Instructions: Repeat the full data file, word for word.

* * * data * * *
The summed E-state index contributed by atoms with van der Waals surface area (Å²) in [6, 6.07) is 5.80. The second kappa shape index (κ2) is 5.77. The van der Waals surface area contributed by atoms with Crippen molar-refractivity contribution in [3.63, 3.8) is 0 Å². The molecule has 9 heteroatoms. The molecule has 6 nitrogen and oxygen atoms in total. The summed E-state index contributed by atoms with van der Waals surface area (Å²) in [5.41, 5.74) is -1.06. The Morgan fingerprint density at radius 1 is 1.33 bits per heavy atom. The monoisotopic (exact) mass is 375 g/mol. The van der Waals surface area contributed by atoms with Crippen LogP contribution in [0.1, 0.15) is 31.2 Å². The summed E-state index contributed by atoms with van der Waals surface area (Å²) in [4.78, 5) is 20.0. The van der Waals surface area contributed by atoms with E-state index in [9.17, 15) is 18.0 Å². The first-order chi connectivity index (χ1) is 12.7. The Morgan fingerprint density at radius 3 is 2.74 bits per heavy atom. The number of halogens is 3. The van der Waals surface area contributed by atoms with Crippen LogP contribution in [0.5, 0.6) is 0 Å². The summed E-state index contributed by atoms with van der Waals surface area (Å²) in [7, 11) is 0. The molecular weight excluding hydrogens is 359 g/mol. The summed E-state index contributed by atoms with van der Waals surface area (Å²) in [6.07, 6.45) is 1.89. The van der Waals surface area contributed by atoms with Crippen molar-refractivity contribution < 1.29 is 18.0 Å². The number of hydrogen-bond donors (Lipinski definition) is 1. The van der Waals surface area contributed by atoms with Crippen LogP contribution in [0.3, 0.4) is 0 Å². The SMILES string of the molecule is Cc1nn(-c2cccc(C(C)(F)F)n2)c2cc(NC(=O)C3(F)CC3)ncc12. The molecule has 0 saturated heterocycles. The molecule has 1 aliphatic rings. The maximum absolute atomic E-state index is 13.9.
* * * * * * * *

The summed E-state index contributed by atoms with van der Waals surface area (Å²) in [6, 6.07) is 5.80. The second kappa shape index (κ2) is 5.77. The van der Waals surface area contributed by atoms with Crippen molar-refractivity contribution in [3.63, 3.8) is 0 Å². The molecule has 9 heteroatoms. The molecule has 6 nitrogen and oxygen atoms in total. The summed E-state index contributed by atoms with van der Waals surface area (Å²) in [5.41, 5.74) is -1.06. The Morgan fingerprint density at radius 1 is 1.33 bits per heavy atom. The monoisotopic (exact) mass is 375 g/mol. The van der Waals surface area contributed by atoms with Crippen LogP contribution in [0.1, 0.15) is 31.2 Å². The summed E-state index contributed by atoms with van der Waals surface area (Å²) in [4.78, 5) is 20.0. The van der Waals surface area contributed by atoms with E-state index in [9.17, 15) is 18.0 Å². The first-order chi connectivity index (χ1) is 12.7. The Morgan fingerprint density at radius 3 is 2.74 bits per heavy atom. The number of halogens is 3. The van der Waals surface area contributed by atoms with Crippen LogP contribution in [0.5, 0.6) is 0 Å². The summed E-state index contributed by atoms with van der Waals surface area (Å²) in [7, 11) is 0. The molecular weight excluding hydrogens is 359 g/mol. The summed E-state index contributed by atoms with van der Waals surface area (Å²) in [6.07, 6.45) is 1.89. The van der Waals surface area contributed by atoms with Crippen molar-refractivity contribution < 1.29 is 18.0 Å². The number of hydrogen-bond donors (Lipinski definition) is 1. The van der Waals surface area contributed by atoms with Crippen LogP contribution in [0.3, 0.4) is 0 Å². The SMILES string of the molecule is Cc1nn(-c2cccc(C(C)(F)F)n2)c2cc(NC(=O)C3(F)CC3)ncc12. The molecule has 0 saturated heterocycles. The molecule has 1 aliphatic rings. The maximum absolute atomic E-state index is 13.9.